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ST Microelectronics' M24M02DRC 2 Mbit I2C EEPROM
The M24M02DRC EEPROMS are very low power devices and can handle voltages from 1.8 to 5.5 V. This means that the breakout board can be used with an Arduino UNO without logic level converters but more interestingly can be powered via digitalWrite(HIGH) to VIN and digitalWrite(LOW) to GND from any convenient GPIO pins. For the Teensy 3.1, this means that the board can be mounted on the top to access I2C pins 16/17 or on the bottom to access I2C pins 18/19 and the power and ground can be taken from pins 8 and 9, or 7 and 6, respectively.
The two EEPROM devices have different I2C addresses, and the data page access is via part of the device address. This means that the first EEPROM has I2C addresses 0x50, 0x51, 0x52 and 0x53 (0x50 | 0x00, 0x50 | 0x01, 0x50 | 0x02 and 0x50 | 0x03) while the second has I2C device addresses 0x54, 0x55, 0x56, and 0x57 (0x54 | 0x00, 0x54 | 0x01, 0x54 | 0x02 and 0x54 | 0x03). In addition, each EEPROM has an ID page accessed via I2C address 0x58 and 0x5C, respectively. This ID page can be locked to permanently store data that can be read only.
The breakout board has two solder jumpers that control the write protect of each EEPROM. If the trace between the solder jumpers is cut, the EEPROM can be read from but not written to. Resoldering the jumper returns the EEPROM to its writable state.
These EEPROMs are in a wafer level package, meaning they are essentially silicon wafers mounted on some solder balls attached to the pc board. They don't like rough handling nor bright light, as the latter can damage the silicon lattice and affect the memory cells of the chip.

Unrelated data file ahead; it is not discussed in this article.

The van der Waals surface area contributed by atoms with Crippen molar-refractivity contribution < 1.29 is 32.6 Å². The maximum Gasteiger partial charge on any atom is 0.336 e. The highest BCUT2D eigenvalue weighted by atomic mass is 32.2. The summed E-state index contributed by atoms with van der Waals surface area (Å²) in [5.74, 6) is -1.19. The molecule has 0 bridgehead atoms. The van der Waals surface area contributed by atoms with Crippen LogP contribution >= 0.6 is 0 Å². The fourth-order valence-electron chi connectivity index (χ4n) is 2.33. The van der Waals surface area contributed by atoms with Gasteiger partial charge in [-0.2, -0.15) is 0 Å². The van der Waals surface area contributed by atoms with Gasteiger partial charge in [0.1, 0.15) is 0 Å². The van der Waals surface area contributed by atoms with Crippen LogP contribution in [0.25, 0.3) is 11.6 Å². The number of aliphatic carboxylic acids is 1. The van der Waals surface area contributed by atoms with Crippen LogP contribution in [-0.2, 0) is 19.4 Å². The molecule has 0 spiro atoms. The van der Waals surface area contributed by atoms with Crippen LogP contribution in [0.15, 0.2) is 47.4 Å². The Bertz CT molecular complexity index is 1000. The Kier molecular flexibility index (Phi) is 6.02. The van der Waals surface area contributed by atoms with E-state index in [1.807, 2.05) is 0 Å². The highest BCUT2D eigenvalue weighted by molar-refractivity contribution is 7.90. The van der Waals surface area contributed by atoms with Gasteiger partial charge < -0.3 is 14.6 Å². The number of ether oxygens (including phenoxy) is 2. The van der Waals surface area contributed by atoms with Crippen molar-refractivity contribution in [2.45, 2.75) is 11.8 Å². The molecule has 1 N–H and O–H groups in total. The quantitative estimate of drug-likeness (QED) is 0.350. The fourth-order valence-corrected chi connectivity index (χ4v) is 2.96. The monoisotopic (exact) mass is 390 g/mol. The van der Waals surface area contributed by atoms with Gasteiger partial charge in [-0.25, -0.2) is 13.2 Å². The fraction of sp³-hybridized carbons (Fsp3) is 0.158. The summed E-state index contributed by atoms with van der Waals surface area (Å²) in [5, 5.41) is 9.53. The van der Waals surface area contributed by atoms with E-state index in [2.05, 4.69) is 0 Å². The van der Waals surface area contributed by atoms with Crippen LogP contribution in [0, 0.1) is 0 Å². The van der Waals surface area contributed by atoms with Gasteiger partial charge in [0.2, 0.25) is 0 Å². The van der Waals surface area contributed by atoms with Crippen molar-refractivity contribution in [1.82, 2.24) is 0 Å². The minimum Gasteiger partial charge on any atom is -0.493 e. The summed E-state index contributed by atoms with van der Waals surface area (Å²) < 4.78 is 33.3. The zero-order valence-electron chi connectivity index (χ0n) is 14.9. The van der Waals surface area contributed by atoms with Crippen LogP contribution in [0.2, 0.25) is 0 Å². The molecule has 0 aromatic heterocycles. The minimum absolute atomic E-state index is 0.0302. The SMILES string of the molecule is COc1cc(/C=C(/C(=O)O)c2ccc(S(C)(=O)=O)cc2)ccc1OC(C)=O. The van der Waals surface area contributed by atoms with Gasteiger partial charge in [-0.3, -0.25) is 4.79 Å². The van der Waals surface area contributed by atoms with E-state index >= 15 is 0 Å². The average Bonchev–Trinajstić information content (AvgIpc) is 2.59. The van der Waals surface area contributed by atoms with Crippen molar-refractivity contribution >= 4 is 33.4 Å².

The 2097152 bits of each EEPROM are organized as 1024 pages (pages 0 - 1023), and 256 bytes (0 - 255) per page. The data are accessed via an 18-bit address. The sketch I wrote for the breakout board uses four quadrants determined by the 2-bit XSadd, and then the MSadd and LSadd of the remaining 65536 bytes. Thus the 18-bit address of a byte will be XSadd << 16 | MSadd << 8 | LSadd. The XSadd will be appended to the device I2C address in the read and write functions.
The sketch demonstrates single byte, multiple byte, and 256-byte page reads and writes. These EEPROMS are really easy to use!
Permanent storage in a small package is useful for all kinds of projects. They are especially useful for data logging. A typical IMU plus pressure sensor might produce 24 bytes per time stamp. At once per second, this EEPROM package can hold almost six hours of continuous data. For remote weather station or earthquake detection applications, the data can be logged for days. There is no limit to the uses you can find for this memory solution. The EEPROMS require so little power, they can run off of a battery for weeks. And even if the battery runs out of power, they retain their data for later download.
These EEPROMS offer 256 kbytes each in an appallingly small package that fits almost anywhere. The EEPROMS can be written and read over four million times. Each page write or read takes at most 10 milliseconds. The data can be write-protected and the non-volatile memory retains the data uncorrupted for 200 years!
Order the board from OSH Park and assemble your own or order an assembled and fully tested board from me and see how useful 512 kbytes in a small package can be!
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See here for my story: https://www.maker.io/en/interviews/2016/interview-with-kris-winer---pesky-products